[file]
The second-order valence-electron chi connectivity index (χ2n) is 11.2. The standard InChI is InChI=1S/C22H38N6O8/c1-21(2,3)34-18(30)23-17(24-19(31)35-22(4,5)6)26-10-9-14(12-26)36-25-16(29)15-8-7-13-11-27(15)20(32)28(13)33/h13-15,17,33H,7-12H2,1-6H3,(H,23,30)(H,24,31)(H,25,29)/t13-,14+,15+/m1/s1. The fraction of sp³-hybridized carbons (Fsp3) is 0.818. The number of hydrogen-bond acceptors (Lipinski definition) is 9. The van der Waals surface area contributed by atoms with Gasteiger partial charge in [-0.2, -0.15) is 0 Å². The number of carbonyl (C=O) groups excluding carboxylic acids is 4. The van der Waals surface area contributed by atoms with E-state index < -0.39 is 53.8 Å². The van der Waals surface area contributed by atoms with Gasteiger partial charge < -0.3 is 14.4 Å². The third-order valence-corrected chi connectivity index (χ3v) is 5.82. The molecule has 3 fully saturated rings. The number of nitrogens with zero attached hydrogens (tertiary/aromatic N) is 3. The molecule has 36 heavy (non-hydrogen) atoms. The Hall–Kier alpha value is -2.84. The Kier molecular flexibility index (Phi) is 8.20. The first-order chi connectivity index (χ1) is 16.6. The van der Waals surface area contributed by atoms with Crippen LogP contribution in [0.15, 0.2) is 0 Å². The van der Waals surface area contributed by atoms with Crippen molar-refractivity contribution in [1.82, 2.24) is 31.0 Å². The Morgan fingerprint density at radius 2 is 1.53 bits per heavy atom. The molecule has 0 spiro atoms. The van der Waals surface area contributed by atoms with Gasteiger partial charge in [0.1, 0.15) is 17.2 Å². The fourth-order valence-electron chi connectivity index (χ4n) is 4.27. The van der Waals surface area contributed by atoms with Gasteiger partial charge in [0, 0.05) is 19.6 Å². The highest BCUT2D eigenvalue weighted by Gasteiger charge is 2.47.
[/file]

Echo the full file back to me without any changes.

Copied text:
The second-order valence-electron chi connectivity index (χ2n) is 11.2. The standard InChI is InChI=1S/C22H38N6O8/c1-21(2,3)34-18(30)23-17(24-19(31)35-22(4,5)6)26-10-9-14(12-26)36-25-16(29)15-8-7-13-11-27(15)20(32)28(13)33/h13-15,17,33H,7-12H2,1-6H3,(H,23,30)(H,24,31)(H,25,29)/t13-,14+,15+/m1/s1. The fraction of sp³-hybridized carbons (Fsp3) is 0.818. The number of hydrogen-bond acceptors (Lipinski definition) is 9. The van der Waals surface area contributed by atoms with Gasteiger partial charge in [-0.2, -0.15) is 0 Å². The number of carbonyl (C=O) groups excluding carboxylic acids is 4. The van der Waals surface area contributed by atoms with E-state index < -0.39 is 53.8 Å². The van der Waals surface area contributed by atoms with Gasteiger partial charge < -0.3 is 14.4 Å². The third-order valence-corrected chi connectivity index (χ3v) is 5.82. The molecule has 3 fully saturated rings. The number of nitrogens with zero attached hydrogens (tertiary/aromatic N) is 3. The molecule has 36 heavy (non-hydrogen) atoms. The Hall–Kier alpha value is -2.84. The Kier molecular flexibility index (Phi) is 8.20. The first-order chi connectivity index (χ1) is 16.6. The van der Waals surface area contributed by atoms with Crippen LogP contribution in [0.15, 0.2) is 0 Å². The van der Waals surface area contributed by atoms with Crippen molar-refractivity contribution in [1.82, 2.24) is 31.0 Å². The Morgan fingerprint density at radius 2 is 1.53 bits per heavy atom. The molecule has 0 spiro atoms. The van der Waals surface area contributed by atoms with Gasteiger partial charge in [0.1, 0.15) is 17.2 Å². The fourth-order valence-electron chi connectivity index (χ4n) is 4.27. The van der Waals surface area contributed by atoms with Gasteiger partial charge in [0, 0.05) is 19.6 Å². The highest BCUT2D eigenvalue weighted by Gasteiger charge is 2.47.